In Bpeaking after visiting the Evia Film Project, a developmental programme that took place on the eponymous Greek island, Gideon Mendel explains why he chooses to explore the climate crisis via the vehicle of fire.

In Burning World, Gideon Mendel shoots the aftermath of catastrophic fires. Speaking after visiting the Evia Film Project, a developmental programme that took place on the eponymous Greek island, he explains why he chose to explore the climate crisis in such a way.

Gideon Mendel’s Drowning World project uses portraits, landscapes and found photographs to visually explore global flooding.

In 2020, he began work on its follow-up, Burning World – this time looking at the climate crisis through the vehicle of fire. 

The series has taken him all over the world, from Australia to Canada and the US. But it was Evia, the Greek Island he first visited last year, that Mendel has found himself returning to. 

Most recently, he was there to exhibit images from Burning World at the Evia Film Project, a developmental environment-oriented programme made up of screenings, workshops, concerts, talks and more. 

The idea is that the festival will function as a think tank, discussing and demonstrating the “calamitous effects of environmental destruction and climate change” in an area that has experienced it first-hand.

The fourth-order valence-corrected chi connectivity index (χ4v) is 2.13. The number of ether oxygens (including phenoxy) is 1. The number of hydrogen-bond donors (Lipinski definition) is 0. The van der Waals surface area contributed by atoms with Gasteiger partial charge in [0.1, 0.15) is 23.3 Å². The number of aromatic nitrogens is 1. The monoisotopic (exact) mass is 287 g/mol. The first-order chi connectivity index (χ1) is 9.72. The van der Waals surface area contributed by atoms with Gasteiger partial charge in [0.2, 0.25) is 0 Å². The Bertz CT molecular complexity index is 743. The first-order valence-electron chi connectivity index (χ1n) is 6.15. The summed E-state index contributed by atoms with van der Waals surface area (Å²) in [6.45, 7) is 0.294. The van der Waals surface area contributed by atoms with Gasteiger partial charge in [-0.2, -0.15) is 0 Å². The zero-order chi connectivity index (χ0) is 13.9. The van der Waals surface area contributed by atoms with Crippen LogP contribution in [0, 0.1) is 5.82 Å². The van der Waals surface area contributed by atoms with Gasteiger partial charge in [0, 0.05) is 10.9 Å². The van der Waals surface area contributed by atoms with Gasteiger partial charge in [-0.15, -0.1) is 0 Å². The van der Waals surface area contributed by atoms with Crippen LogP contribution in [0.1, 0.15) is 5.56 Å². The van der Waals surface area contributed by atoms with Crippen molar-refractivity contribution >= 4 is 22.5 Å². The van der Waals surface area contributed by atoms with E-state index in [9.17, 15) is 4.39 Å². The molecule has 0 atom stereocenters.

For Mendel, it was an opportunity to showcase the series in an intimate setting, an environment that somewhat mirrors his process. 

“I self-consciously don’t chase after the burning planes,” he says. “I don’t try to be there at the moment of fire. I come afterwards and make work that is seeking out the traces – both in the people, and in the landscape.”

Burning World focuses on the aftermath. Why don’t you shoot the fires themselves?

When it came to my previous project, Drowning World, I needed to be there when the water was there to make strong work – which was obviously very stressful, and took a lot of logistical planning. 

With this, firstly I’m a coward and don’t want to be endangering myself, or others. But I also don’t want to be in the way of an emergency response. There are many good news photographers who do the news really well. 

I was seeking out a more personal way of working. With Evia, the forests that were burnt will take 30 or 40 years to be back to the way they were; it’s a deep damage to the landscape. I wanted to move beyond that dramatic moment. 

Why did you choose to move from flooding to fire? 

There’s something very primeval and mythological about the meeting of water and fire. I could see myself tackling the fundamental elements. 

In some ways, it’s much more difficult to make photographs. With floods, you have the flat plane of water in front of you, which makes the composting much easier. Whereas in a fire, a burnt home or a burnt landscape, it’s a very chaotic environment, and much harder to make sense of visually. 

In the project’s introduction, you include a quote: “We’ve pissed Mother Nature off big time, and she’s paying us back.” What is it about that statement that encapsulates the climate crisis so effectively?